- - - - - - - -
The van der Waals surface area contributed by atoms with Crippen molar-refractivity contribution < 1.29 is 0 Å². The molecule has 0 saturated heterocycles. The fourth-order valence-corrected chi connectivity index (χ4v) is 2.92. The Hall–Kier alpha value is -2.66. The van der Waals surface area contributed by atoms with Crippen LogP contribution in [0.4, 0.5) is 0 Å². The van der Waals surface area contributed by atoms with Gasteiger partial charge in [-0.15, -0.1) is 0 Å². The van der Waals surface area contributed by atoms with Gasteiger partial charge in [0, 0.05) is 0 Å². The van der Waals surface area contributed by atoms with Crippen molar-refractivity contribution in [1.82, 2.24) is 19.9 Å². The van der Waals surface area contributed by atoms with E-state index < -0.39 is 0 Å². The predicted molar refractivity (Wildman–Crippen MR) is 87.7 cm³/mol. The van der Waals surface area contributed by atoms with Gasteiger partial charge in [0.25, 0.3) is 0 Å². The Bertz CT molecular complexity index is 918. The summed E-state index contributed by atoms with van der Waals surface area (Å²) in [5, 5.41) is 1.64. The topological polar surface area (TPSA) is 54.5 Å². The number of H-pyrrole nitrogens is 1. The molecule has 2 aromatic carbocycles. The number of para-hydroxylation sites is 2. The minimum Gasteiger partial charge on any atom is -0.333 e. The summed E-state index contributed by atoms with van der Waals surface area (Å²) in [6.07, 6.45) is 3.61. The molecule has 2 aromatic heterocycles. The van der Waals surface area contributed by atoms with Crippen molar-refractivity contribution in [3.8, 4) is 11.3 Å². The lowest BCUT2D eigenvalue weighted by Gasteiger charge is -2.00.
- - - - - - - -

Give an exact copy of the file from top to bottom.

The van der Waals surface area contributed by atoms with Crippen molar-refractivity contribution < 1.29 is 0 Å². The molecule has 0 saturated heterocycles. The fourth-order valence-corrected chi connectivity index (χ4v) is 2.92. The Hall–Kier alpha value is -2.66. The van der Waals surface area contributed by atoms with Crippen LogP contribution in [0.4, 0.5) is 0 Å². The van der Waals surface area contributed by atoms with Gasteiger partial charge in [-0.15, -0.1) is 0 Å². The van der Waals surface area contributed by atoms with Gasteiger partial charge in [0, 0.05) is 0 Å². The van der Waals surface area contributed by atoms with Crippen molar-refractivity contribution in [1.82, 2.24) is 19.9 Å². The van der Waals surface area contributed by atoms with E-state index < -0.39 is 0 Å². The predicted molar refractivity (Wildman–Crippen MR) is 87.7 cm³/mol. The van der Waals surface area contributed by atoms with Gasteiger partial charge in [0.25, 0.3) is 0 Å². The Bertz CT molecular complexity index is 918. The summed E-state index contributed by atoms with van der Waals surface area (Å²) in [5, 5.41) is 1.64. The topological polar surface area (TPSA) is 54.5 Å². The number of H-pyrrole nitrogens is 1. The molecule has 2 aromatic carbocycles. The number of para-hydroxylation sites is 2. The minimum Gasteiger partial charge on any atom is -0.333 e. The summed E-state index contributed by atoms with van der Waals surface area (Å²) in [6.07, 6.45) is 3.61. The molecule has 2 aromatic heterocycles. The van der Waals surface area contributed by atoms with Crippen molar-refractivity contribution in [3.8, 4) is 11.3 Å². The lowest BCUT2D eigenvalue weighted by Gasteiger charge is -2.00.